P2P Client: Union Street Media
Passion, Drive...and a Little Help From Their Peers
A passion for Vermont and community, a drive to use technology to help their customers leverage the power of the internet, and a philosophy that creative, hard working people are a businesses’ greatest asset led three enterprising young partners to form Union Street Media (USM) in a dorm room at Middlebury College in 1999.
Over the past 10 years, the company has evolved from creating websites for college students and small businesses in Middlebury, to becoming a website and application developer for the real estate industry and other industries nationwide.
With 14 full time employees and four part time contractors, this young and rapidly growing company has found success in Vermont’s growing software / web development industry. USM offers high paying (low impact) jobs and brings in dollars from outside the state. Half of their employee base has a degree from a Vermont college or university – keeping more young minds from leaving the state. In recognition of their hard work, USM won the Lake Champlain Chamber of Commerce’s A. Wayne Roberts Entrepreneurial Spirit Award, given annually to a local business that exemplifies entrepreneurship, leadership, creativity and business expertise.
In March 2007, the USM President, Ted Adler and his two partners, Andy Vota and Jon Adler, knew they were at somewhat of a crossroads. USM really had two businesses – the general web development and the realtor application business. The question was could they (and should they) scale the real estate application business to the point where it would become more and more of their core business? The team had no shortage of ideas – but they wanted to know more immediately how best to execute current ideas.
Ted thought the team could benefit from some outside perspective into the business so he approached the Peer to Peer Collaborative (P2P). “We were looking for an advisory board opportunity where we could get outside input into our business, our operations, and the way we were going about making decisions. When we looked at who the P2P had in their stable of advisors we were really impressed by the skill and experience there. Lawrence Miller (CEO of Danforth Pewterers) did our initial assessment and he was asking some hard questions. I was thinking ‘now that’s the kind of person I’d love to have learn more about our business and advise us.’”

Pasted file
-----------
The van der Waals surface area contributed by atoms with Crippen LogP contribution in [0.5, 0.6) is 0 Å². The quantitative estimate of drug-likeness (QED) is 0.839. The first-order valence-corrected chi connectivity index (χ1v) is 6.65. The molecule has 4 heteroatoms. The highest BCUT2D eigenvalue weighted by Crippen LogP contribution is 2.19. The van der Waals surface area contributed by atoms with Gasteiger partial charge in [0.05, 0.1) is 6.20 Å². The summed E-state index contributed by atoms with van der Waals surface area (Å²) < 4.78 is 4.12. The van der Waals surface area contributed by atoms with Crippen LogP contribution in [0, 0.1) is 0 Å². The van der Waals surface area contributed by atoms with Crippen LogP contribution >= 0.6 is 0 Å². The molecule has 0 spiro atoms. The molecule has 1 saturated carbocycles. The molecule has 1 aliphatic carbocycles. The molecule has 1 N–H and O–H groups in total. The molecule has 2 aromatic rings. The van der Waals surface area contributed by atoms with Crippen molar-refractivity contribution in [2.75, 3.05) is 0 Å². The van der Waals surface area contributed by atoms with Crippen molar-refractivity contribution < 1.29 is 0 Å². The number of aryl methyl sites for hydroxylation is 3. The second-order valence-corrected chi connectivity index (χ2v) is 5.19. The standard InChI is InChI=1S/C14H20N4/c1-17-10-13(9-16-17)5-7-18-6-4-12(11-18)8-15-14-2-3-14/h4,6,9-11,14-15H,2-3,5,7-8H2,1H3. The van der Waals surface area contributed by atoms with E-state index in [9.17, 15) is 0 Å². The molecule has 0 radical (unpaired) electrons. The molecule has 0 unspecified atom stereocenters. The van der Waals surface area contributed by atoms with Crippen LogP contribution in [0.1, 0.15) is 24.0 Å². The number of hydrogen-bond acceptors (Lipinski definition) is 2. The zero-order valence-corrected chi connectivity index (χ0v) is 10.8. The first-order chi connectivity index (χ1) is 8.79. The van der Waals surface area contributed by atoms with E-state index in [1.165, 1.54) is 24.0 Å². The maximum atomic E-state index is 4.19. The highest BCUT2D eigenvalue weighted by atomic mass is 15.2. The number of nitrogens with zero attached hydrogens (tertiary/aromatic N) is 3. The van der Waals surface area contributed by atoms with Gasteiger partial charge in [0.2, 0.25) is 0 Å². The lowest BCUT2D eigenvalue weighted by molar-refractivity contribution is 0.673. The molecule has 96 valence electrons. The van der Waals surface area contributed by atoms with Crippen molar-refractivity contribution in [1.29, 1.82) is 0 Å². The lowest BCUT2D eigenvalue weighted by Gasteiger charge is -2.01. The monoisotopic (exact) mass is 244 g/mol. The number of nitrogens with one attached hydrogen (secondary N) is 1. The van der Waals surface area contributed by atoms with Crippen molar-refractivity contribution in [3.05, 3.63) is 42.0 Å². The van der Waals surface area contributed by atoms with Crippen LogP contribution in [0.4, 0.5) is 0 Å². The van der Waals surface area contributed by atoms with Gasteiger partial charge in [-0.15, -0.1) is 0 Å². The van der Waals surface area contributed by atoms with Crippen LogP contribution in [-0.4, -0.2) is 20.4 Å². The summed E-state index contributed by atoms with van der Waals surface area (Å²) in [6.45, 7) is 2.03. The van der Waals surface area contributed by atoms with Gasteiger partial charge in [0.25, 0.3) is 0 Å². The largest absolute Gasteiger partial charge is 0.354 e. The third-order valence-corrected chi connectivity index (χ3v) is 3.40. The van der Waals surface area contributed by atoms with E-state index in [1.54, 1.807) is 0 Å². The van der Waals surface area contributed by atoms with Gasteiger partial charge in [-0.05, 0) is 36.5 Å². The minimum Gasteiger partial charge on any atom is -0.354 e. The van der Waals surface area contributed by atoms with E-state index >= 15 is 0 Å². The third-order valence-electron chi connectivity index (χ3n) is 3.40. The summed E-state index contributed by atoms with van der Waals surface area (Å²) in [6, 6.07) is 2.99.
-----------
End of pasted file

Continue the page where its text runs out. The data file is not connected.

Ted appreciated the idea that P2P would take on the work of matching the right peer advisors, who had experience in their industry, with his team. “The fact that the peer advisors were well respected among their own peers and that they could come in with a fresh look at our business seemed like a super compelling opportunity to me,” said Ted.
P2P worked hard to match the young entrepreneurial team with advisors who could bring IT industry experience, financial acumen, project management expertise, and leadership and strategy skills. “The team came from a variety of backgrounds, worked well together, and often saw eye to eye when needed,” said Ted.
Ted points to the many benefits to the company, to the team, and to him individually that occurred during their P2P engagement. “Because of P2P, we fundamentally changed how we were accounting for revenue, and learned how to budget more accurately, which has helped us make better decisions in running the company. The real life experience of the peer advisors was instrumental in our discussions about good project management processes, and helped us identify where the real pain points were in our organization that were slowing down the production process. The process instilled a structure that we’re continuing to use even now that the program’s done. P2P gave our management team the opportunity to interact and spend time at the 30,000 foot level - which increased the strength, bond and mutual trust between the three of us.”
Ted summed it up best. “Having access to the experience of the P2P advisors was invaluable for our growing Vermont business. We made several strategic changes as a result of our interaction with P2P that directly impacted our bottom line. I enthusiastically recommend the P2P process.”